I was cruising thru Hulu a few nights ago and clicked on the CNN app, a video of a South Carolina high school incident grabbed my attention. I was drawn to it. To my shock and utter amazement, I witnessed a police officer forcefully attempt to remove a female student from her desk, but in the process violently turned the desk over on top of her. He then proceeded to pull her out and continued beating her. This was all taking place as her classmates were watching (I’m guessing stunned, yet, some with their iphones catching it for posterity). What I also found distressing was that the principle and the student’s teacher were watching from the sideline this incident taking place.
Compounding this horrendous and violent situation, the officer was white and the female student was black. The nature of how this started and escalated to this violent degree is really incomprehensible. However, CNN was helpful enough to replay it nine (9) times for me in a matter of two (2) minutes. I think the media is so savvy at fueling our emotions and raising our anxiety, I could feel my anxiety really increasing to a point that I had to click away.
My point is that for an officer of the law to act in a manner that is so violent, atrocious, and really inhumane with very little provocation is unnerving. As a clinician, I immediately recognized an underlying mental health illness at play (of course, after I had calmed down). As this story gained national attention, it was revealed that this particular officer had two (2) previous violent incidents similar to this one. He was summarily put on leave and days later he has now been fired from the police force. I hope he gets help.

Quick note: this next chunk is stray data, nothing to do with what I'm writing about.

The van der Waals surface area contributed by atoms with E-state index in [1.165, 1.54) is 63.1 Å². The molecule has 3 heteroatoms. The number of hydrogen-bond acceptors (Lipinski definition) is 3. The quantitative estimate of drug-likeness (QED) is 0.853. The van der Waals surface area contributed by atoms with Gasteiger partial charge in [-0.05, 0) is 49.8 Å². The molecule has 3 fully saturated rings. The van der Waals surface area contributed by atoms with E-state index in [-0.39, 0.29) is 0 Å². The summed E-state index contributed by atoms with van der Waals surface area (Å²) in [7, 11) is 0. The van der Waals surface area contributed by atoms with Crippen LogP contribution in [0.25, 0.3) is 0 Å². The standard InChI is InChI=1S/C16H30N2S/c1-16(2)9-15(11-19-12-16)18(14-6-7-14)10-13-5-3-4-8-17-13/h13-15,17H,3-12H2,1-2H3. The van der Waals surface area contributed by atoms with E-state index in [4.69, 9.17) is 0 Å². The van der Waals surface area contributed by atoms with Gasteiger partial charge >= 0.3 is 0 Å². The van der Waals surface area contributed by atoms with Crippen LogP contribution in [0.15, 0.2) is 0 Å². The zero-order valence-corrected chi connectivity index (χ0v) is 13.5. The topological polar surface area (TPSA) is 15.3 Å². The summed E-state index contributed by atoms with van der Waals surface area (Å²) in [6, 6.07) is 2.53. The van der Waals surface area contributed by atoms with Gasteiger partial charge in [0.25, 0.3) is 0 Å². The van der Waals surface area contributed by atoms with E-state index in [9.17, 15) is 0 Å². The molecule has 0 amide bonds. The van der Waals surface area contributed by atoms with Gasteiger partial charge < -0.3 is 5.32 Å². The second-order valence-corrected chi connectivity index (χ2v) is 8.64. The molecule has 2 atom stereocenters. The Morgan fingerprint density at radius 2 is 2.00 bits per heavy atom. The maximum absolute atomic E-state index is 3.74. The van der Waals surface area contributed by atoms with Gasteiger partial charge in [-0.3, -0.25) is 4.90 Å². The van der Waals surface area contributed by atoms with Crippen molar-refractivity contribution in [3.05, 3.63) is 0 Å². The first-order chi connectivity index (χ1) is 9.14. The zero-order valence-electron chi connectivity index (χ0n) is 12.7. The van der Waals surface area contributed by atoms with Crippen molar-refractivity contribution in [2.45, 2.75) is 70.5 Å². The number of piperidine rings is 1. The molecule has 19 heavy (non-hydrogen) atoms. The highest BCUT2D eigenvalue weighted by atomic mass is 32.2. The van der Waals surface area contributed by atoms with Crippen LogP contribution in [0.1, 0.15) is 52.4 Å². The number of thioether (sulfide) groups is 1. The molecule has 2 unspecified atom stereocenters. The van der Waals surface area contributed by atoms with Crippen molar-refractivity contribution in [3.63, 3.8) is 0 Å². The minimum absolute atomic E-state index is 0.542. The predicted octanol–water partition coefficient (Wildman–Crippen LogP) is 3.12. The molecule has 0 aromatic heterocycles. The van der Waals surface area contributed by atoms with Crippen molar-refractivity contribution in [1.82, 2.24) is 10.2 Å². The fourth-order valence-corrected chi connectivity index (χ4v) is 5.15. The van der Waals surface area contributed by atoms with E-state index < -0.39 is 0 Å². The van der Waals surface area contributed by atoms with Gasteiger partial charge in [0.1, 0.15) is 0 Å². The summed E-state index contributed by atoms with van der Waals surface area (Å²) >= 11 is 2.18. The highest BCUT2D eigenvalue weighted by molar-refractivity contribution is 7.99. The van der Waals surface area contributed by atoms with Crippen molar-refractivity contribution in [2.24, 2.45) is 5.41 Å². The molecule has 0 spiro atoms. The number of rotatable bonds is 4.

Trauma is not just confined to our brave and courageous men and women of the military, it is anyone who has suffered sexual or physical abuse, been in a serious accident, or life threatening situation. It is estimated that eight (8) million americans will experience PTSD at some point in their lives. Many law enforcement officers suffer in silence with PTSD, as they are the front lines of protecting and upholding the peace. They witness and experience horrible things in our society that impact them dramatically. This is not an excuse for bad behavior, however, it does warrant better understanding of what goes on..
Do you want to know more, read on HERE